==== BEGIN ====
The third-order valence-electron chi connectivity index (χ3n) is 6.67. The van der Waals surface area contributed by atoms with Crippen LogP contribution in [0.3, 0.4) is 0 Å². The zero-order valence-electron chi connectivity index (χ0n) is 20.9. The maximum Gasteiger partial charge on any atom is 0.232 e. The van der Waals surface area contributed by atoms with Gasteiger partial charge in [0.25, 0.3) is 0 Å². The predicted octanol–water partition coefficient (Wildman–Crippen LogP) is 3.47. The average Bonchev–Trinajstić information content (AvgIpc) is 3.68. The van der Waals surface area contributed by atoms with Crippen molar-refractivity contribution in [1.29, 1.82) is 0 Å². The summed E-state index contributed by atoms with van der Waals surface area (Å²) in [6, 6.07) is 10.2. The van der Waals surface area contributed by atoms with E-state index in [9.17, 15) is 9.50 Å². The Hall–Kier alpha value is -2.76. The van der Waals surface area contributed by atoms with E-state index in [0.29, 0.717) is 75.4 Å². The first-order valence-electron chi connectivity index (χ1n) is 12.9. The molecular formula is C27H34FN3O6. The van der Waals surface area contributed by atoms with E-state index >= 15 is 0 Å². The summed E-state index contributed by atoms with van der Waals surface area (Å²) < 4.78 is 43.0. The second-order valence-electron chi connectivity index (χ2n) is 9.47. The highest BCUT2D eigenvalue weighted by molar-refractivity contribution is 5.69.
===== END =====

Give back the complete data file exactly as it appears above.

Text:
The third-order valence-electron chi connectivity index (χ3n) is 6.67. The van der Waals surface area contributed by atoms with Crippen LogP contribution in [0.3, 0.4) is 0 Å². The zero-order valence-electron chi connectivity index (χ0n) is 20.9. The maximum Gasteiger partial charge on any atom is 0.232 e. The van der Waals surface area contributed by atoms with Gasteiger partial charge in [0.25, 0.3) is 0 Å². The predicted octanol–water partition coefficient (Wildman–Crippen LogP) is 3.47. The average Bonchev–Trinajstić information content (AvgIpc) is 3.68. The van der Waals surface area contributed by atoms with Crippen molar-refractivity contribution in [1.29, 1.82) is 0 Å². The summed E-state index contributed by atoms with van der Waals surface area (Å²) in [6, 6.07) is 10.2. The van der Waals surface area contributed by atoms with E-state index in [9.17, 15) is 9.50 Å². The Hall–Kier alpha value is -2.76. The van der Waals surface area contributed by atoms with E-state index in [0.29, 0.717) is 75.4 Å². The first-order valence-electron chi connectivity index (χ1n) is 12.9. The molecular formula is C27H34FN3O6. The van der Waals surface area contributed by atoms with E-state index >= 15 is 0 Å². The summed E-state index contributed by atoms with van der Waals surface area (Å²) < 4.78 is 43.0. The second-order valence-electron chi connectivity index (χ2n) is 9.47. The highest BCUT2D eigenvalue weighted by molar-refractivity contribution is 5.69.